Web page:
In addition to a global reputation for cultural venues and shopping, Knightsbridge is one of the highest-value residential markets in the world. As a result of the pandemic, flats in the neighbourhood south of Hyde Park are also one of central London’s best bargains.
The average £PSF for a flat in Knightsbridge was £1,546 in the six months to June this year, which was 11% below the five-year average. An analysis of apartment prices, which excludes new-build property, shows this was the largest reduction in central London.
“The race for space has left some bargains in its wake,” said Tom Bill, head of UK residential research at Knight Frank. “Demand for central London apartments has fallen due to successive lockdowns and that has been compounded in markets like Knightsbridge by significantly lower levels of international buyers.”
Other reductions in flat prices over the same period took place in areas including Belgravia (-8.3%), South Kensington (-7.6%) and the City and Aldgate (-10%). For a full breakdown see chart below.
Despite the decline in prices, the number of flat sales in Knightsbridgeduring the first six months of this year was the highest in five years (158). This was primarily due to the effects of the stamp duty holiday and prime central London as a whole had one of its busiest ever months in June.
Uncertainty remains over the lifting of travel restrictions and international arrival numbers remain low although there is anecdotal evidence of a modest rise in the number of overseas buyers house-hunting in London.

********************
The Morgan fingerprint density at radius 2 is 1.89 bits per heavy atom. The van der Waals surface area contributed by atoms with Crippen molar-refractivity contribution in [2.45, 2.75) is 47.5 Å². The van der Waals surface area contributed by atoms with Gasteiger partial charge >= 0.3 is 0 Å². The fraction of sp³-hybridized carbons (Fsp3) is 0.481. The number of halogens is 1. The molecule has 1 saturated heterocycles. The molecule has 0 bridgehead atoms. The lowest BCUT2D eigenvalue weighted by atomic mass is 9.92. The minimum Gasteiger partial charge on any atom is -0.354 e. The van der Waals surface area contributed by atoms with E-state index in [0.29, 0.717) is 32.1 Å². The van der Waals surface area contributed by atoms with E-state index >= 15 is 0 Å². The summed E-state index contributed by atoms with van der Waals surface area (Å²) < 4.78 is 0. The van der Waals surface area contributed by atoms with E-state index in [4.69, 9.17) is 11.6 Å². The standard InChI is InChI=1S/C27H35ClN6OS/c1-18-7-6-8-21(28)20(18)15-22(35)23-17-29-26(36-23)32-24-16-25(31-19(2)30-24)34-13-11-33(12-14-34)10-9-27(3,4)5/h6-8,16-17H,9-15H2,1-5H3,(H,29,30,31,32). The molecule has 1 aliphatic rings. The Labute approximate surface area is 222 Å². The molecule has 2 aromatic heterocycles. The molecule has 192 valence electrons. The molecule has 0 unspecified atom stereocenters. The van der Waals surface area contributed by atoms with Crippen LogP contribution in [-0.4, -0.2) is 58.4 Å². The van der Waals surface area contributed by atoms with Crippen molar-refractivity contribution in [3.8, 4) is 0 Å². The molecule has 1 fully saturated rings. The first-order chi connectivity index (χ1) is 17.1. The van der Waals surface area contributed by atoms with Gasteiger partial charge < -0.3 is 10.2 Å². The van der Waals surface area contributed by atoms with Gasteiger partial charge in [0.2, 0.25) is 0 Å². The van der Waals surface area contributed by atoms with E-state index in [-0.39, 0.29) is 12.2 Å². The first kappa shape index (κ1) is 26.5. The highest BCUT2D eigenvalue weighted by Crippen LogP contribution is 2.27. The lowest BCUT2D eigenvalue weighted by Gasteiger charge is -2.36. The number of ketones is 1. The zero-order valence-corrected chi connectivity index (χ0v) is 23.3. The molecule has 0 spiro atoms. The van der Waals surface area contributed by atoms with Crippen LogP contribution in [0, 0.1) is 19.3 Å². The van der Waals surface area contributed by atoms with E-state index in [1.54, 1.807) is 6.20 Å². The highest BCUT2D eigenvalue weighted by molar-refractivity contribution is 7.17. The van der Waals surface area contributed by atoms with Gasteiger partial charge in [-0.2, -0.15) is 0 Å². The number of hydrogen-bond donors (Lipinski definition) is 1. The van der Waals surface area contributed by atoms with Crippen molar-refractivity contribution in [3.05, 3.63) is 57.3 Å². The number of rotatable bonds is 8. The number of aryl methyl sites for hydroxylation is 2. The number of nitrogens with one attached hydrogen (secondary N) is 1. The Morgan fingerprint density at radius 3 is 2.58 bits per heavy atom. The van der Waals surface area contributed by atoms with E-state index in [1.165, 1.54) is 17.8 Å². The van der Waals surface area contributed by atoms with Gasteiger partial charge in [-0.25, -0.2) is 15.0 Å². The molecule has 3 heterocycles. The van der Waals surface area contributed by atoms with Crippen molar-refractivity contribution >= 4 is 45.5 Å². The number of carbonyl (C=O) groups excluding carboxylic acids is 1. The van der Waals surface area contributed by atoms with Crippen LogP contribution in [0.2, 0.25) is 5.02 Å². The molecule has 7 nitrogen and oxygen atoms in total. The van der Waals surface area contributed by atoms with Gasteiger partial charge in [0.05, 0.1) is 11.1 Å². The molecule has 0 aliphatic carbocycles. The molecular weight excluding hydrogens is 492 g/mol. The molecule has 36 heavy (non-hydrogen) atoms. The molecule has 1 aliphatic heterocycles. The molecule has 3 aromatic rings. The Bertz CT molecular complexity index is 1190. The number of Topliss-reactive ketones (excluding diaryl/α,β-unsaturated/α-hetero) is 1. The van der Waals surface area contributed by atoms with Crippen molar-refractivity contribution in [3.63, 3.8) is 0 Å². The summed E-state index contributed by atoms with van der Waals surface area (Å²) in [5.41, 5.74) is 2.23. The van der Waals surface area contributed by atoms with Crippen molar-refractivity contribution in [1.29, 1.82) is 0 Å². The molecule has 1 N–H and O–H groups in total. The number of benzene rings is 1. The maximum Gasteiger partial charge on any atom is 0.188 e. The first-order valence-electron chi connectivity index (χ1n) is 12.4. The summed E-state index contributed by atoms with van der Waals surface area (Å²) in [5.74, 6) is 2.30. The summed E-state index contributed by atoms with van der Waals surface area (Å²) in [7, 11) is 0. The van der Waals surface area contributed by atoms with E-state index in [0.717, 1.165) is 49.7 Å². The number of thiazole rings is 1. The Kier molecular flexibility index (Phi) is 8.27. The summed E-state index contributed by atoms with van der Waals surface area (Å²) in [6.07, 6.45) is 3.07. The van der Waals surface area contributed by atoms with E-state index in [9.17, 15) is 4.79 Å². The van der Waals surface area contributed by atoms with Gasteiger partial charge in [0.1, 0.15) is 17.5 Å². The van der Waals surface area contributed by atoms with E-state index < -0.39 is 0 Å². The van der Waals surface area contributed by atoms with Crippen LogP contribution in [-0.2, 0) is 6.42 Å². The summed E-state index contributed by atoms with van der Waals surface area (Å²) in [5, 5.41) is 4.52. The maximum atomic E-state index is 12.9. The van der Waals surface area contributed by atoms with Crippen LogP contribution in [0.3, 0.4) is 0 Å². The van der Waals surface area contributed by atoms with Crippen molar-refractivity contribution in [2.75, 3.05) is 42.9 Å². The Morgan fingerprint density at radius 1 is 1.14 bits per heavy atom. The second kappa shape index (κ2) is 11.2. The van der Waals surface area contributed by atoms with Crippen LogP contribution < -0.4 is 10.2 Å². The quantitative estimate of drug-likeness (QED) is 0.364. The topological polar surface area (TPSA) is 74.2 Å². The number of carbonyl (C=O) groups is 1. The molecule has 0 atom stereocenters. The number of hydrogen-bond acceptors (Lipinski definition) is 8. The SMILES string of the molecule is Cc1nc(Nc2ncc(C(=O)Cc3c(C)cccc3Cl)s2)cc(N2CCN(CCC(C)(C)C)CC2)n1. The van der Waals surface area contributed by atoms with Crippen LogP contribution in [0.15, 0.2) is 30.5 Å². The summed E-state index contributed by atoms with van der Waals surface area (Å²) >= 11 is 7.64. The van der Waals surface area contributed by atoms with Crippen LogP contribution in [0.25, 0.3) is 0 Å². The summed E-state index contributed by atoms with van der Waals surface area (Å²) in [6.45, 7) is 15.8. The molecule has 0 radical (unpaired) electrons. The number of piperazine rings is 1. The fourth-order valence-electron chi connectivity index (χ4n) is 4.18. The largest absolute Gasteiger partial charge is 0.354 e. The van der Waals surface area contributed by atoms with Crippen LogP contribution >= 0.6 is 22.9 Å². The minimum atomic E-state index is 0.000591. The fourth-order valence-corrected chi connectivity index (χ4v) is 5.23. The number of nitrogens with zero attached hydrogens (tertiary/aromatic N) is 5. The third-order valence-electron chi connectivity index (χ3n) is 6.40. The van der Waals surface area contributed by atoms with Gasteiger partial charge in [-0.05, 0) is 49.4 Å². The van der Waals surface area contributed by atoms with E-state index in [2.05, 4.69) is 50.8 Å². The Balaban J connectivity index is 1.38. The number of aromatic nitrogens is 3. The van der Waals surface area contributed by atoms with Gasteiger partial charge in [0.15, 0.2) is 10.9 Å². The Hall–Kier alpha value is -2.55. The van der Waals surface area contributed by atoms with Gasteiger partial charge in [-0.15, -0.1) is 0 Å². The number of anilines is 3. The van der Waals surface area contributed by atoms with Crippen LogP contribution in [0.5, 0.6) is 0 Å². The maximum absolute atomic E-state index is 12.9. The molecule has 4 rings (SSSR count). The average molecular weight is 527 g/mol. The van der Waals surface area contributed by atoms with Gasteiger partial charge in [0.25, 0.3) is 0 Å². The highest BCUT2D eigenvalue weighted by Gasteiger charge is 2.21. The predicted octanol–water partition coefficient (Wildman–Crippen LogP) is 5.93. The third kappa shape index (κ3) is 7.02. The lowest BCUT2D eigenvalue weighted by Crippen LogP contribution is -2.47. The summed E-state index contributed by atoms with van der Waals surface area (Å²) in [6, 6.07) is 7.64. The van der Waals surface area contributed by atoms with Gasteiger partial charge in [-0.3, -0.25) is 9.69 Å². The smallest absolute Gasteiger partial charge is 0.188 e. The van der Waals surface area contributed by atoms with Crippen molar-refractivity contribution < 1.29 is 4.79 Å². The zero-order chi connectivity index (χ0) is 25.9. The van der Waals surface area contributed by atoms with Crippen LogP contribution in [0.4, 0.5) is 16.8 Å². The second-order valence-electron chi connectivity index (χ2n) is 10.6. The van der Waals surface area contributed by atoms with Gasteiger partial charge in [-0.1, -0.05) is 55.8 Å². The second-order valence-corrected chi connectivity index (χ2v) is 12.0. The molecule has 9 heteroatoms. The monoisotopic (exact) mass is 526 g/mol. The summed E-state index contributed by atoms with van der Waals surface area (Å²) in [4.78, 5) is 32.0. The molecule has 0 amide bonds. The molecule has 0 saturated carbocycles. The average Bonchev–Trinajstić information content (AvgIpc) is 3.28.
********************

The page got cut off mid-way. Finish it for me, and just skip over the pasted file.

International buyers have faced an additional 2% stamp duty surcharge since April, however, the pound remains at a relatively attractive level.
Although Sterling strengthened after a Brexit deal was agreed between the UK and EU in December 2020, it has weakened slightly in recent weeks over concerns around the impact of new Covid-19 variants and uncertainty over the Northern Ireland protocol.
Prices of houses have not been affected in the same way, with locations like Kensington and Chelsea benefitting from increased levels of demand for outdoor space. Over the same period, average £PSF values for houses increased by 14% in Chelsea, 12% in Kensington and 3% in St John’s Wood. Demand in the super-prime (£10 million-plus) market is also strong in such areas.
“Some parts of central London like Notting Hill are seeing record prices being achieved as people search for more space,” said James Clarke, head of London residential sales at Knight Frank. “Meanwhile, some areas have seen prices as low as they’ve been in many years. As lockdown restrictions are lifted and international travel re-opens, that is unlikely to remain the case for long.”